Enlarge picture showing the use of the paintbrush
Where you ran the craft knife along the edges, you can now use the clay shaper to achieve a realistic shape to the shell by nudging the outer edges of the shell inwards; leaving the 'point' part in the same position.
Enlarge picture to show how to nudge the outer edges
As you can see in the image, the clay shaper is the perfect tool! Keep on gently shaping the shell - you can also softly blend as you go with the soft flat brush, until you have achieved a result you are happy with. Practice makes perfect!
Enlarge picture to show how use the shaper tool
You can now delicately start to ease the little shell from the spoon, going from each side of the spoon. A little at a time, you'll feel it coming away from the spoon. Don't be scared now! Relax!
Enlarge picture to show how to remove the shell from the spoon
Take your craft knife and push the point of it into the very base of the shell to "grab" the whole mussel in its shell.
Enlarge picture to show how to use the craft knife on the shell
There it is! Keep repeating the stages until you have enough mussels for your display! After the tutorial has finished though.
Enlarge picture to show how to continue using the craft knife on the shell
This image shows mussels arranged in a platter that are ready for baking. You have to bake the clay before you are able to complete the final stages of colour washing. So bake the clay according to the package instructions!
Enlarge picture to show stage before baking
Take a very small amount of your chosen light red water colour paint and mix with water. Load the brush with the mix and 'dot' on a paint palette. Continue adding water until the red is very watery.
Enlarge picture to show how colour wash
Rinse the smallest brush with water. Load the brush with the red colour wash you've just prepared. Brush over the flesh part of the mussel. If there's too much paint, rinse the brush in water, dry excess water on a towel or tissue then gently put the tip of the bristles back into the paint. This will effectively blot the excess colour wash away.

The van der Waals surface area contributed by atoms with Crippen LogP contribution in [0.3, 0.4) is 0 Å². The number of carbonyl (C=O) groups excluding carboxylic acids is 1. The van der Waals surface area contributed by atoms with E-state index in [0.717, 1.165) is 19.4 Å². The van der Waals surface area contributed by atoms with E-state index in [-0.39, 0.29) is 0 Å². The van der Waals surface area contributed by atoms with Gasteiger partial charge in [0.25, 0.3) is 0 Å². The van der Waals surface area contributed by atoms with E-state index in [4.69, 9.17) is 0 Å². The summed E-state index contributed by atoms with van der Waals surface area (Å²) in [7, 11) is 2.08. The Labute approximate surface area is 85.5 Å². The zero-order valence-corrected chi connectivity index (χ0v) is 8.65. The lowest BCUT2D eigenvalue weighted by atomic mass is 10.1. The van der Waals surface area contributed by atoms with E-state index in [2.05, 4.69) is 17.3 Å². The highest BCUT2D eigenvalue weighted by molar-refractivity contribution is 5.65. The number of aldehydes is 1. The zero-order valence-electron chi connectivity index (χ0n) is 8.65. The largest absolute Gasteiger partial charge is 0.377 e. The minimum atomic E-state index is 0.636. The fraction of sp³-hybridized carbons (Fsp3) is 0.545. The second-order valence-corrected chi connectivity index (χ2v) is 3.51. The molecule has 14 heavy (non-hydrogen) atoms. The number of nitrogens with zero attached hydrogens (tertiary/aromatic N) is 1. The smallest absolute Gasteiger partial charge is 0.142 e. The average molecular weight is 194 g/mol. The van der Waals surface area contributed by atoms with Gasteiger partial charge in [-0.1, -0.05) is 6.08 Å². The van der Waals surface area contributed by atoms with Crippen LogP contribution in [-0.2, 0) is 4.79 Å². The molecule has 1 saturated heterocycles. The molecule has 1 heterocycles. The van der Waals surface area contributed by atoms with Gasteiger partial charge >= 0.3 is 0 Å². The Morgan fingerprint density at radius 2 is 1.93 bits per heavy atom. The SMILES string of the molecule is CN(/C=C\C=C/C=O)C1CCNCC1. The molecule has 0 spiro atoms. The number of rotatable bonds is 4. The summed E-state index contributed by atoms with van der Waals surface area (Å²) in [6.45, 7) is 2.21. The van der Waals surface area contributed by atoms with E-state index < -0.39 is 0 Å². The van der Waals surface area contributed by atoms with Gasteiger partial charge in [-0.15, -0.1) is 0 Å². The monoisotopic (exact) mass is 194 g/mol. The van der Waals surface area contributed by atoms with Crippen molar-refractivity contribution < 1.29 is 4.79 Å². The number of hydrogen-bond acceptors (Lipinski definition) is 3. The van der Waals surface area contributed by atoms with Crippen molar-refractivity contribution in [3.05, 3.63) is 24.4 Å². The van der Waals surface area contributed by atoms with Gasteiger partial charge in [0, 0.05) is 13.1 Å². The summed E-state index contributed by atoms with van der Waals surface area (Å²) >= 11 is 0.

Enlarge picture showing additional colour washing
Repeat the process on each flesh part of the mussel.
Enlarge picture showing further colour washing of all mussels
Remember that the paint needs to be really watered down - if it's too watery - let it dry after blotting on the 'flesh'; and add another thick coat - or - just add a teeny bit more paint to the water before painting - test it on the tile before applying to the fleshy bit - remember it'll be a different colour effect too on the flesh colour than on pure white. Just keep testing it until you're confident with it.
Keep repeating the steps above until all your fleshy bits are all beautifully colour washed. Remember, if too much paint goes on, rinse and dry the brush, put the brush tip back into the paint and lightly blot.
Let the colour washed mussels dry, overnight or as long as your patience will allow. Then you can seal them with a good polymer clay sealer that matches the clay you have used.
Enlarge picture to show last touches of colour
Completed mussels on platter! You can garnish with 'reindeer moss' (mine is called Wink Choice) or any other garnish of your choice.
Enlarge picture to show completed platter of mussels
MEET THE ARTIST
© 2007-2012 Carol Cook Askham and CDHM.org
Carol Cook was born a gifted artist, sculpting and model making since childhood. Enthralled by miniatures in everyday items, unknowingly the seeds were already being sown for a future passion in 1:12 scale dolls house collectibles, says Carol. The 'arty' career followed, then 10 years ago, Carol began scale miniatures. Carol creates exquisite detailing with truly realistic flair in all her creations. Each piece is signed for authenticity.
Carol is a valued member of the CDHM Food Forum
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Reproduced with permission from Carol Cook Askham. All photographs and text appearing in this tutorial are the exclusive property of Carol Cook Askham. Permission is explicitly denied for any republication of text or photographs in this article without the prior express written consent of the author.